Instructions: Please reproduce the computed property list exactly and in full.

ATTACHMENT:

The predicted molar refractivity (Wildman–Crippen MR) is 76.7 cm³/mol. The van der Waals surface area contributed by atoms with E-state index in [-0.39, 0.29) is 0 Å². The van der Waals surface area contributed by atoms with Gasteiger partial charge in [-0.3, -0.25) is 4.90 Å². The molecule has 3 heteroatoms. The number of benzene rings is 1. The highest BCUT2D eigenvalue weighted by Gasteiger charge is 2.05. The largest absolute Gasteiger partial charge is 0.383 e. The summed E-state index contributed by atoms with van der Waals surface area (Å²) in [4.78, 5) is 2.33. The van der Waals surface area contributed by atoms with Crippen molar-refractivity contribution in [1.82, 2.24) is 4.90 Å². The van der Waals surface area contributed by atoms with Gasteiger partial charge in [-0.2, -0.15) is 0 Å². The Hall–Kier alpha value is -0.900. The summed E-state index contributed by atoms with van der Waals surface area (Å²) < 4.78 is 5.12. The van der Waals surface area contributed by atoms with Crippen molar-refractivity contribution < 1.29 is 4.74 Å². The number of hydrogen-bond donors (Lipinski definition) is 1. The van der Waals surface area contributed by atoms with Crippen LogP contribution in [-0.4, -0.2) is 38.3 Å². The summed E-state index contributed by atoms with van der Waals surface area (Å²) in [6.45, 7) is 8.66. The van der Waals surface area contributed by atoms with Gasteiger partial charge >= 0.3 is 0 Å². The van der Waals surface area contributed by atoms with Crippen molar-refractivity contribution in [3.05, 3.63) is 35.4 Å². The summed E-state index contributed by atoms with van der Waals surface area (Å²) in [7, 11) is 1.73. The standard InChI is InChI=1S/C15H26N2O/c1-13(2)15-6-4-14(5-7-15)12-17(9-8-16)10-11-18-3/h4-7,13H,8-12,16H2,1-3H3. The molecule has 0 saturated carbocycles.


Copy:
The predicted molar refractivity (Wildman–Crippen MR) is 76.7 cm³/mol. The van der Waals surface area contributed by atoms with E-state index in [-0.39, 0.29) is 0 Å². The van der Waals surface area contributed by atoms with Gasteiger partial charge in [-0.3, -0.25) is 4.90 Å². The molecule has 3 heteroatoms. The number of benzene rings is 1. The highest BCUT2D eigenvalue weighted by Gasteiger charge is 2.05. The largest absolute Gasteiger partial charge is 0.383 e. The summed E-state index contributed by atoms with van der Waals surface area (Å²) in [4.78, 5) is 2.33. The van der Waals surface area contributed by atoms with Crippen molar-refractivity contribution in [1.82, 2.24) is 4.90 Å². The van der Waals surface area contributed by atoms with Gasteiger partial charge in [-0.2, -0.15) is 0 Å². The Hall–Kier alpha value is -0.900. The summed E-state index contributed by atoms with van der Waals surface area (Å²) < 4.78 is 5.12. The van der Waals surface area contributed by atoms with Crippen molar-refractivity contribution < 1.29 is 4.74 Å². The number of hydrogen-bond donors (Lipinski definition) is 1. The van der Waals surface area contributed by atoms with Crippen LogP contribution in [-0.4, -0.2) is 38.3 Å². The summed E-state index contributed by atoms with van der Waals surface area (Å²) in [6.45, 7) is 8.66. The van der Waals surface area contributed by atoms with Gasteiger partial charge >= 0.3 is 0 Å². The van der Waals surface area contributed by atoms with Crippen molar-refractivity contribution in [3.05, 3.63) is 35.4 Å². The summed E-state index contributed by atoms with van der Waals surface area (Å²) in [7, 11) is 1.73. The standard InChI is InChI=1S/C15H26N2O/c1-13(2)15-6-4-14(5-7-15)12-17(9-8-16)10-11-18-3/h4-7,13H,8-12,16H2,1-3H3. The molecule has 0 saturated carbocycles.